A vaccine for COVID-19 is just around the corner

From Issue 5

A vaccine for COVID-19 might be ready by the end of the year. In the last few weeks, two vaccines, one by a collaboration between Pfizer and BioNTech and the other by Moderna, have been submitted for the U.S. Food and Drug Administration’s emergency use authorization.

The infamous coronavirus that Pfizer, BioNTech, and Moderna are trying to stop. Graphic by Alex Roberson

On March 17, Pfizer and BioNTech announced that they would collaborate on producing a coronavirus vaccine and on November 20, only 248 days later, they submitted their coronavirus vaccine candidate. Pfizer, a pharmaceutical company, and BioNTech, a biotechnology company, began their collaborative work in order to produce a vaccine as soon as possible. The result is a vaccine named BNT162b2 that is 95% effective in preventing infections of the virus. For comparison, the flu vaccine ranges from 40% to 60% effective and vaccines for eradicated viruses, like smallpox and measles are 95% and 97% effective, respectively. 

On November 30, biotechnology company Moderna submitted their vaccination. Moderna’s vaccine, mRNA-1273, is 94.1% effective at preventing infections and 100% effective at preventing severe cases of COVID-19.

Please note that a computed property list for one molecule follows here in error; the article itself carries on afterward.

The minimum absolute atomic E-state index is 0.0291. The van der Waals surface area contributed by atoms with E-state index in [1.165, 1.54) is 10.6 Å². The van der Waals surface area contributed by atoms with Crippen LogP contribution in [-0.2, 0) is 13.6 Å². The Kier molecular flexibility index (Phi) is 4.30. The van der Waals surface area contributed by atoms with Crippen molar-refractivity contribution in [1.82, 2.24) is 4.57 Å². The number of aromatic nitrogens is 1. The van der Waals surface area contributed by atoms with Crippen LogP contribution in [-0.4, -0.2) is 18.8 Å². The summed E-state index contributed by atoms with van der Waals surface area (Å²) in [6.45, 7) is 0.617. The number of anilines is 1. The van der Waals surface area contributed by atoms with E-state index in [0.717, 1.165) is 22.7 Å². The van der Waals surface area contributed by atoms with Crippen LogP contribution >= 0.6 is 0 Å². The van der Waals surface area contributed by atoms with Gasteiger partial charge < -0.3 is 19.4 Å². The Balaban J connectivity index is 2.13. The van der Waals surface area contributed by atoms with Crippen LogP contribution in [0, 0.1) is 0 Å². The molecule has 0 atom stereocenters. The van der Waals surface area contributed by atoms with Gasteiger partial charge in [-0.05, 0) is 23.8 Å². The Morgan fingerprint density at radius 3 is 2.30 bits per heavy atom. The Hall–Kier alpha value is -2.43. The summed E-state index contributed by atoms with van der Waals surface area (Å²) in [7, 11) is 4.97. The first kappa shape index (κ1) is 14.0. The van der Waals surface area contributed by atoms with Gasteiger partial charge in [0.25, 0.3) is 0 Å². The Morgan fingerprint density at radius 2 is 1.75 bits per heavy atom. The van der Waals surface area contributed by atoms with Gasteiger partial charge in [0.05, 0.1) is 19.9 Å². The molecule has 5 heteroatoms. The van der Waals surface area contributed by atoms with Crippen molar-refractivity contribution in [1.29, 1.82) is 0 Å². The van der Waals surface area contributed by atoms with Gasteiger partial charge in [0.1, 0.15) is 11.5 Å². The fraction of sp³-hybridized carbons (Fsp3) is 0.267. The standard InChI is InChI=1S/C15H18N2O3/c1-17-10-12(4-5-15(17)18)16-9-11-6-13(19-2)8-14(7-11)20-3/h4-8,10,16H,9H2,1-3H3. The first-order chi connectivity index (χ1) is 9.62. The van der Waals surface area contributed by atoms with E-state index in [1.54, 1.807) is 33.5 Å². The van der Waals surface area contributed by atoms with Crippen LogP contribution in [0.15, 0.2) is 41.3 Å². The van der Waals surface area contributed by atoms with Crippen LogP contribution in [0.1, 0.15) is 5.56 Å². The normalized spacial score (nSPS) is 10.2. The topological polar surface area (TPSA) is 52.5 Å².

Both vaccines are similar. Both vaccines use messenger RNA to draw out the body’s immune response. They also both require two shots, a few weeks apart. Similar to the flu vaccine, both vaccines could cause side effects such as a short fever or body aches, but should prevent the actual COVID-19. Finally, both vaccines require that they be stored in cold temperatures, Pfizer and BioNTech’s vaccine at -94 degrees Fahrenheit and Moderna’s at -4 degrees Fahrenheit. For comparison, a freezer is usually at or below 0 degrees Fahrenheit. 

The FDA’s advisory committee is expected to meet on December 10 for Pfizer and BioNTech’s vaccine and on December 17 for Moderna’s to decide whether the vaccines will be approved for use. If approved, the vaccines will be distributed to the 50 states, awaiting the CDC’s word on who will be vaccinated. It is predicted that healthcare workers and nursing home residents will be vaccinated first. If all goes well, vaccinating people will begin before the end of the year, a promising start to 2021.